Liberals launch next stage of engagement with Native groups over Trans Mountain pipeline
Minister Bill Morneau
says all neighborhoods along the route will have opportunity to participate CBC News · Published: Aug 09, 2019 7:06 PM ET|Last Upgraded: August 9
The federal government has introduced a new phase of engagement with Native groups on the Trans Mountain pipeline growth task.
In a press release Friday, Finance Minister Expense Morneau said the procedure will tap prospective Native groups interested in getting involved financially on the task. He also revealed that Linda Coady, former chief sustainability officer for Enbridge, will chair an advisory committee of professionals.
“The Trans Mountain Growth Project provides a real economic opportunity for Canadians and for Indigenous neighborhoods,” Morneau stated in a declaration.
“With the approval of the project, we can begin discussions with the many communities that may have an interest in ending up being partners in getting Canada’s natural resources to market. Our government eagerly anticipates moving the project forward in such a way that reflects our dedication to reconciliation.”
The National Energy Board issued a certificate for the Trans Mountain pipeline growth on June 21, simply days after it was authorized by the federal government.
At the time, Ian Anderson, CEO of the Crown corporation building the pipeline expansion, stated shovels might be in the ground by September and oil might be flowing in the new pipeline by mid 2022.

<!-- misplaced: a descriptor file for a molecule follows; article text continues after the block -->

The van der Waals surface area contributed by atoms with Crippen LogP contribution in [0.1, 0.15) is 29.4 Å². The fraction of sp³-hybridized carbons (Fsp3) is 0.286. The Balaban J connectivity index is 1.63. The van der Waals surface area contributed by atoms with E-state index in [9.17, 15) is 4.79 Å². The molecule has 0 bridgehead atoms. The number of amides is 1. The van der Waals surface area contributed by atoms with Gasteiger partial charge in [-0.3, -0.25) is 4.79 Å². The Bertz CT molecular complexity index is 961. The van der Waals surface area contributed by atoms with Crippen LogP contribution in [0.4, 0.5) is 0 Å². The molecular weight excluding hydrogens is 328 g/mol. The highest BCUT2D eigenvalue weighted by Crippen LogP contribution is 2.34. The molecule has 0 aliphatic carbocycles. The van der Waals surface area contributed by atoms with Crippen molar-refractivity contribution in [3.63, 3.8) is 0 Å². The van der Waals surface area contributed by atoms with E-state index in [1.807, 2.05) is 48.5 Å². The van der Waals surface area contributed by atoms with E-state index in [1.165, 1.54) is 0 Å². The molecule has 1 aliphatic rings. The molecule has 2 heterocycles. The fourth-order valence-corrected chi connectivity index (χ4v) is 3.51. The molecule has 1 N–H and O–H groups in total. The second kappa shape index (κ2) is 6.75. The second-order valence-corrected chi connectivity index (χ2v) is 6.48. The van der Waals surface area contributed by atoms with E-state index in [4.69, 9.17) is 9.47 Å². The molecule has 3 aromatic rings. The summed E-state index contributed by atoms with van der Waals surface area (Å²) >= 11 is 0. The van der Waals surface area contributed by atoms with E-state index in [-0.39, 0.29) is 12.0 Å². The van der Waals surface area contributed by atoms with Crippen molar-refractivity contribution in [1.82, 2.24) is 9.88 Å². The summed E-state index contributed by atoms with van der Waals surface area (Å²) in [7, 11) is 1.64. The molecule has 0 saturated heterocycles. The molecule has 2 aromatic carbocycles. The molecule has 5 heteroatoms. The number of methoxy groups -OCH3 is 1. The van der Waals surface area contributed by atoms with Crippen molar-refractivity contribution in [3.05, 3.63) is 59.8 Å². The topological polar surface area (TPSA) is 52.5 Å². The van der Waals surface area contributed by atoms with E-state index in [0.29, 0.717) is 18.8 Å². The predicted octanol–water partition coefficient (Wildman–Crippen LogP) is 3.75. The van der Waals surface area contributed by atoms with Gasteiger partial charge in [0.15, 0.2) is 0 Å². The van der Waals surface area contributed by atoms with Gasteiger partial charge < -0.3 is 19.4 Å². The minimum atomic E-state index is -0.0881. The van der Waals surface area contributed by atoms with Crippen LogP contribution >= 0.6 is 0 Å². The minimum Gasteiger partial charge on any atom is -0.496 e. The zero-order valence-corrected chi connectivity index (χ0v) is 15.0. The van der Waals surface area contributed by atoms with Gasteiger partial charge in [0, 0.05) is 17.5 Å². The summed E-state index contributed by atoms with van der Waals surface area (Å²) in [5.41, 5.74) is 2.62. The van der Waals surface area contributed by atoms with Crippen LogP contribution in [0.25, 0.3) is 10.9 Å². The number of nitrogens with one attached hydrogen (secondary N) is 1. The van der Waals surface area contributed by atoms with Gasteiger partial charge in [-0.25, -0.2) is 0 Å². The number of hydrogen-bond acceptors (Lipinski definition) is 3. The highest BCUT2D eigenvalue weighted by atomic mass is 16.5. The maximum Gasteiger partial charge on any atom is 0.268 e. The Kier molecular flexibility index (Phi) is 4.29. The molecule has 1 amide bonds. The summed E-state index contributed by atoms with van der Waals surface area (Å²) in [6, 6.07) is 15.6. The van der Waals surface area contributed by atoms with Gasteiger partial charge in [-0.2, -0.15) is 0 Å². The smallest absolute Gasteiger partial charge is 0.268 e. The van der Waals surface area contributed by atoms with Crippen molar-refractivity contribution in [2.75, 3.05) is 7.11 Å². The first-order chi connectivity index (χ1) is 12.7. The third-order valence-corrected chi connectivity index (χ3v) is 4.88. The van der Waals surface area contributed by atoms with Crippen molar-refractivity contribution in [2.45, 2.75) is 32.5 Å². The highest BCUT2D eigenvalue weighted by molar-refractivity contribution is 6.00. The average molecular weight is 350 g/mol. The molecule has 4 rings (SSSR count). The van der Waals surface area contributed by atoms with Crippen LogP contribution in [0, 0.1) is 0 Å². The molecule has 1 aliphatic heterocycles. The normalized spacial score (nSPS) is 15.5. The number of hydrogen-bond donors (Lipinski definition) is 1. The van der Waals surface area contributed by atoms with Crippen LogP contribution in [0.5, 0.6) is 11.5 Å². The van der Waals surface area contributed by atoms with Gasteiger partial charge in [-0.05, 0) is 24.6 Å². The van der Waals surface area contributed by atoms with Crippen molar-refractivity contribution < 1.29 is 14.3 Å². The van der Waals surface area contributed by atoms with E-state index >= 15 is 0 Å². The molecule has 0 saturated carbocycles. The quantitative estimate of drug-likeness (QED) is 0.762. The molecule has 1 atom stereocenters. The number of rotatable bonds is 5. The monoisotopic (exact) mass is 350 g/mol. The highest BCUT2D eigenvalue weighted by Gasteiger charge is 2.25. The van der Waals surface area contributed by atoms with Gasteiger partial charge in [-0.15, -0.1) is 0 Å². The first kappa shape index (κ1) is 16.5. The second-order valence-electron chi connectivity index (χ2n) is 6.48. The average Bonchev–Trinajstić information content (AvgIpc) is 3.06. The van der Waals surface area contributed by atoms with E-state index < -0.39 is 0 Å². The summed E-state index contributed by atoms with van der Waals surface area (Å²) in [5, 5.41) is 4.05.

The 1,150-kilometre expansion project would double the prospective amount of oil that could take a trip along the existing route from Alberta to the B.C. coast.
Native groups express interest
After numerous delays and an effective court challenge, the federal government in 2015, with the strategy to offer it to a private company.
When the government approved the task June 18, a number of Indigenous groups expressed interest in partnering in the job.
According to the release from Morneau’s workplace, all communities along the pipeline route will have a chance to get involved.
Last month, the minister sent letters to the 129 potentially impacted Indigenous communities. The federal government has actually also welcomed Native groups to take part in talks that will take place in Ottawa, Victoria, Vancouver, Kamloops, and Edmonton this month.
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